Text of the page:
Posted: November 8th, 2023
Fake News Report
Fake News Report
‘Fake news’ became a popular maxim for disinformation and misinformation during the 2016 U.S. presidential election. Since then, numerous behavioural studies have highlighted how the spread of fake news affects society, culture and politics. Scholars continue to dig into the topic, shedding light on its complexity, and advocating for more pronounced conceptualizations of the phenomenon. Nonetheless, research on human factors behind fake news indicates the problem is still in its early stages. While fake news does not spread deeply or broadly compared to real information, its political salience makes it exceptionally infectious. A recent example is a series of phoney screenshots depicting CNN news coverage of the war in Ukraine. Despite the fakes being technically weak, several prominent figures shared the misinformation, causing substantial problems in international relations. While the growth in digital consumption is inevitable, a range of strategies for promoting digital literacy has to be established, including professional journalism, enhancing public awareness and negating the financial incentives for fake news.
The Context of the Fake Story
The false story takes place in the wake of the Russia-Ukraine war and involves three phoney images masked as actual CNN coverage. The first fake photo includes an image of Steven Seagal inside Ukraine in military gear. The caption under the false picture read that intelligence agencies across the globe confirm Seagal is among the Russian army positioned on the outskirts of Kyiv (Dale, 2022). The post was shared and subsequently deleted by Joe Rogan, a well-known podcaster. The photo was fake because CNN never reported such a development. Moreover, the image of Seagal in a military uniform was from one of his movies. There was no fact or indication that the movie star was engaged in the conflict.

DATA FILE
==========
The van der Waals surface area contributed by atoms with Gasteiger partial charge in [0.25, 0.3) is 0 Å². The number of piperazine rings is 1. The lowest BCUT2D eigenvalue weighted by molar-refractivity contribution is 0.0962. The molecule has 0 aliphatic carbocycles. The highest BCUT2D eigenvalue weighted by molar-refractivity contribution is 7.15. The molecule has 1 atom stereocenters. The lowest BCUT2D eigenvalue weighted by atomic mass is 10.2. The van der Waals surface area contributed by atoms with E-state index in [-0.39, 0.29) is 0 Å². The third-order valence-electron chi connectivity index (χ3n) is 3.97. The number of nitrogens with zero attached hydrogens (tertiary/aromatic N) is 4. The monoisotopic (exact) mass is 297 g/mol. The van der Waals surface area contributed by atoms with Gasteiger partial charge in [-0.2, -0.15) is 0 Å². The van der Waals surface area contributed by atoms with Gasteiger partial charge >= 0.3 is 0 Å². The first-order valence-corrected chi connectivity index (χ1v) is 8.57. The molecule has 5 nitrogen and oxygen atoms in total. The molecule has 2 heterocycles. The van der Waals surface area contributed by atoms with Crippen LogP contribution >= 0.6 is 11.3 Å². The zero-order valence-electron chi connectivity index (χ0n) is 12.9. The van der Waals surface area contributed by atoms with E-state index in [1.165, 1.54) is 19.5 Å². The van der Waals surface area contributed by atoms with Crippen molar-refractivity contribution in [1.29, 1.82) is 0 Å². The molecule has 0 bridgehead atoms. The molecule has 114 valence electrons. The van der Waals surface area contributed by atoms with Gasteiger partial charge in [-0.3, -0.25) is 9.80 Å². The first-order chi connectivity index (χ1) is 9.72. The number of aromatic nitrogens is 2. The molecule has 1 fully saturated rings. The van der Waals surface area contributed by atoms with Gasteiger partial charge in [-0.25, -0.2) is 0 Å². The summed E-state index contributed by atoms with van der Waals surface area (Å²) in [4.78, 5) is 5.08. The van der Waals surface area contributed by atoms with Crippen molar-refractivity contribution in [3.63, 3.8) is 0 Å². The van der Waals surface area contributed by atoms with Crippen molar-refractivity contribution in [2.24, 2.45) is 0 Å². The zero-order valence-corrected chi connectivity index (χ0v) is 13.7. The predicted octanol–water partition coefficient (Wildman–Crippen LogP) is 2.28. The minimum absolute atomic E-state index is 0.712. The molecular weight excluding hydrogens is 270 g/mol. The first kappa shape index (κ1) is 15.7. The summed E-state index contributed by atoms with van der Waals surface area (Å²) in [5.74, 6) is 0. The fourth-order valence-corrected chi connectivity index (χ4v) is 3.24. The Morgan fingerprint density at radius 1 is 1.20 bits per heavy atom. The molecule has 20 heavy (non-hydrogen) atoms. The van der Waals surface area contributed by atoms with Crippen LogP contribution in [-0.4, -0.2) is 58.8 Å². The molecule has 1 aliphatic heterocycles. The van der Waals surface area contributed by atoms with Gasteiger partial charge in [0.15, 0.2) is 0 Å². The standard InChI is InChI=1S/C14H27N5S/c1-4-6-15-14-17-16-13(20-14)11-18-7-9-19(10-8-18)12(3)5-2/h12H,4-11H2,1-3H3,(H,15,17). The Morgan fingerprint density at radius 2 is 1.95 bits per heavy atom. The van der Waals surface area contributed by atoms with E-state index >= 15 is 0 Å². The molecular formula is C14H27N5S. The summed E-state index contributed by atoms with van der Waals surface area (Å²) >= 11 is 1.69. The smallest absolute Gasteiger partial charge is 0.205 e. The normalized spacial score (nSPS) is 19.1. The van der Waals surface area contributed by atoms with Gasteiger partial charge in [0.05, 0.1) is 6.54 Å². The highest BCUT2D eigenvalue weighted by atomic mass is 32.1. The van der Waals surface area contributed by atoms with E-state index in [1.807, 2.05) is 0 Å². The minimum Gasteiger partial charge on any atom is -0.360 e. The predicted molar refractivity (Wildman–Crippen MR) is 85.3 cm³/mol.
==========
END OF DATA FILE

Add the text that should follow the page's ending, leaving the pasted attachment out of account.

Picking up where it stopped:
The second fake news was a text posted by hoax Twitter accounts believed to be affiliated with CNN. The post falsely claimed an American citizen had been killed in Ukraine. According to the misinformation, Bernie Gores was the first American casualty of the war after being killed by a mine hidden by Russia-backed separatists (Dale, 2022). The tweet led to massive criticism and mockery of CNN. Russia’s representative at the United Nations attacked mainstream media for sharing the tweet without fact-checking the accounts (Dale, 2022). Most people did not know the information was false until Twitter suspended the two accounts behind the posts.
The final fake image was an altered screenshot with a false message concerning India’s position concerning the war in Ukraine. The caption explicitly warned India not to interfere in the conflict unless they were ready for the consequences (Dale, 2022). The image was digitally altered because a person can observe how the fabricated sentence is inserted unprofessionally into an actual picture of a CNN television program. Moreover, the new caption had poor grammar and formatting. Another sign that the image was altered was the inclusion of a textbox at the bottom of the screen highlighting Pleitgen was in support of President Donald Trump’s impeachment (Dale, 2022). The Ukraine war is taking place in 2022, and Trump has faced no impeachment hearings since he left the presidential office.
The three doctored images leverage an existing conflict to cause increased political tension between the east and west. Khan et al. (2021) state that fabricated content mimics the organization of news media but not the intent or process of reporting. The objective is almost always disruptive, given the ability of fake news to propagate conspiracies. For instance, the fake news on Steven Seagal was created for political purposes by individuals who wish to positively support Russia’s actions while undermining governments’ efforts against the war. The Michigan born movie star was recently granted Russian citizenship and is cited as a close friend of President Vladimir Putin. Given the United States is against Russia’s invasion of Ukraine, the thought of an American citizen aiding Russian forces was bound to undermine U.S.A ’s political ideology. Therefore, it can be said the first fake photo follows an ideological purpose. Such a development would be beneficial to parties affiliated with Russia.
The other two images intend to create fear and panic among the citizenry to dissuade opposing governments from acting against Russia. Salvi et al. (2021) carried out a metadata analysis of scientific reports on news and cognitive function to find that fake news can lead to socio-cognitive polarization. In times of uncertainty, misinformation compromises collective action resulting in civil unrest (Salvi et al. 2021). For instance, the American public is less likely to support military action in Ukraine if they receive information that citizens are dying there from landmines. Fear positively correlates with the consumption of misinformation (Salvi et al. 2021). The finding suggests fear contributes to the development of a situation where the public is forced toward accepting pseudo-existential beliefs. In such a scenario, Russia appears mightier than it is, dissuading Americans or Indians from interfering in the war.
How Fake News Spreads